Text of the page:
23-26 August 2013
This may have been the first CLOG visit to Brontë Country ever. Our visit was ably organised by Helen and supported by the walk and activity leaders. The weather started off on the Saturday on a sombre note, but Cloggies, as resourceful as ever took up the challenge and did some interesting things. Sunday's and Monday's weather smiled much more benignly on our exploits and enabled us all to savour the attractiveness and vast expanse of the Yorkshire moors, aspects that feature so vividly in the Brontë novels. I stayed on a day or so to soak up the pleasures of rail travel in an age when the railways held sway over the social fabric of the nation.
The activities and walks I describe here are viewed, as always, from a personal perspective, and comprise an encounter, on August 24, with aspects of local history and heritage - the 16th Century East Riddlesden Hall (National Trust) and Saltaire, a World Heritage site dating from the Industrial Revolution - as well as two moorland walks - the Brontë Way on August 25 and a circular walk around Oxenhope on August 26. On the next day, I did some time travel, savouring the halcyon delights of the age of steam in the form of the enthusiastically run Keighley and Worth Valley Railway.
There were, of course, other activities. On Saturday some of us braved the weather to walk to Hebden Bridge about 8 to 10 miles to the south; he (or she) who dares, wins, for there was actually hardly any rain. On the next day, Helen led a longer walk of about 14 to 15 miles to the same destination, taking in a mill owned by the National Trust.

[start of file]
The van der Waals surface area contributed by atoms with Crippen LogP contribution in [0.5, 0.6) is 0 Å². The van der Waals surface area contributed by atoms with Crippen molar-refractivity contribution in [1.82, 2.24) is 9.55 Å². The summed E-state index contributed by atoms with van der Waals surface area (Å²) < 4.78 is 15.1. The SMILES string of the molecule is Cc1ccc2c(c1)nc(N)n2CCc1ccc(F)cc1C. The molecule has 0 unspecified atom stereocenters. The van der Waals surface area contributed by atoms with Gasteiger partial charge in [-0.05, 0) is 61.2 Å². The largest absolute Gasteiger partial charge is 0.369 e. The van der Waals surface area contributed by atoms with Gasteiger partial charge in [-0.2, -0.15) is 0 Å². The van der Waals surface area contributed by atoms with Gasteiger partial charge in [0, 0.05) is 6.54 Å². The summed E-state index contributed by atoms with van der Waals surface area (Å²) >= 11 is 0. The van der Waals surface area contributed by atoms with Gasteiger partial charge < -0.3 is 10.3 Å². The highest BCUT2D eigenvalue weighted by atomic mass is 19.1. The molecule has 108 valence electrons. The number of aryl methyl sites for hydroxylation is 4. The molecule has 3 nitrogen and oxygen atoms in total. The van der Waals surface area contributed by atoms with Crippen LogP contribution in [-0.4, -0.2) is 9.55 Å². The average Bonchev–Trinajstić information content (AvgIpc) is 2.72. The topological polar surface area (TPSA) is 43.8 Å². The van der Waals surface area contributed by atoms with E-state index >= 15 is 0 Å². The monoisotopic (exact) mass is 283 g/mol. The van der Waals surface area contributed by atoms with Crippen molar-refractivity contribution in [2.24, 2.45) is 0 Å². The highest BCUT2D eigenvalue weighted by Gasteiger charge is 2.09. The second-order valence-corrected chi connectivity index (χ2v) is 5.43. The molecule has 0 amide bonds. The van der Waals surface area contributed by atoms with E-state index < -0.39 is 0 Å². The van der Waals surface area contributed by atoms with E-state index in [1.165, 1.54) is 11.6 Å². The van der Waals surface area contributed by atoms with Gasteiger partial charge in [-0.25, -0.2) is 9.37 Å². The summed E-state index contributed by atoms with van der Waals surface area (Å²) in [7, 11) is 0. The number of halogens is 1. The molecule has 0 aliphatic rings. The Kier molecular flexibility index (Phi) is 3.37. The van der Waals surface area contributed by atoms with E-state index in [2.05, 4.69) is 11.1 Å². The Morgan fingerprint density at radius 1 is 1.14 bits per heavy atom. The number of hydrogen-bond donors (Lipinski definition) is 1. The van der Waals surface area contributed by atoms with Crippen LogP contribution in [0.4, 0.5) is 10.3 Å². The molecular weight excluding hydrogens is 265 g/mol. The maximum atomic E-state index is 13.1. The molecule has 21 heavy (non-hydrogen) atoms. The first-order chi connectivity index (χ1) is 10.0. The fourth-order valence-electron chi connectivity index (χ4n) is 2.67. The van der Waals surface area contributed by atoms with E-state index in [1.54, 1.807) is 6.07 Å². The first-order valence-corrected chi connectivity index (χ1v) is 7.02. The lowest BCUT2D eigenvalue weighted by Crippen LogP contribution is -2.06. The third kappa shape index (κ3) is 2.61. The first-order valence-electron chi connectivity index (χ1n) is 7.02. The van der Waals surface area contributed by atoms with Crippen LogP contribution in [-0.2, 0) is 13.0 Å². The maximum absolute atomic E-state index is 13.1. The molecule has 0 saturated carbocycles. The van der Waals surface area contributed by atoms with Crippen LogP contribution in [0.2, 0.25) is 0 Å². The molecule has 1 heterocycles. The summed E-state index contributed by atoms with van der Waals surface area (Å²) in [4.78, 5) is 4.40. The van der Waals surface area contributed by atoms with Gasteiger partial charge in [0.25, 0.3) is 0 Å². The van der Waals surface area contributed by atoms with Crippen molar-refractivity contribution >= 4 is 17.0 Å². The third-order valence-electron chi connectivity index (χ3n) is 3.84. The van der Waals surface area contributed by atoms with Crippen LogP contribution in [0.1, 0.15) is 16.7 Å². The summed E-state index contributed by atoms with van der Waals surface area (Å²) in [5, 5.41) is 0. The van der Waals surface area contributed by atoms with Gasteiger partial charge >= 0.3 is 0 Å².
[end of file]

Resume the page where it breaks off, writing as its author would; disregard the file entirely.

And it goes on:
Once again, it was August Bank Holiday,
the time for a Cloggies' "few-days-away".
Thanks Helen, for a memorable treat,
for it was Brontë Country we did greet.
At Haworth's sumptuous hostel we stayed;
t'was Victorian affluence, now replayed.
And activity organisers all gave their support,
so a it's a very nice time we can all report.
On Saturday, many to Hebden Bridge did walk,
but for some, local history was the talk.
On Sunday, it was to Hebden Bridge again for a few,
while others, from the Brontë landscape took the cue.
On Monday, on the moors around Oxenhope we circled,
then after our goodbyes, homewards to the south we hurtled.
In Haworth I stayed on, one fine day more,
with delight the Worth Valley Railway to explore.
Now some of you can rekindle your memories. I wish you happy viewing!
I'm sure we would all like to thank Helen for organising this, possibly the first CLOG visit to Brontë Country. Many thanks are of course also due to the walk and event leaders including Nigel, John E., Melissa and Helen. We all had a good time, good company, and, as it actually turned out, good walking weather!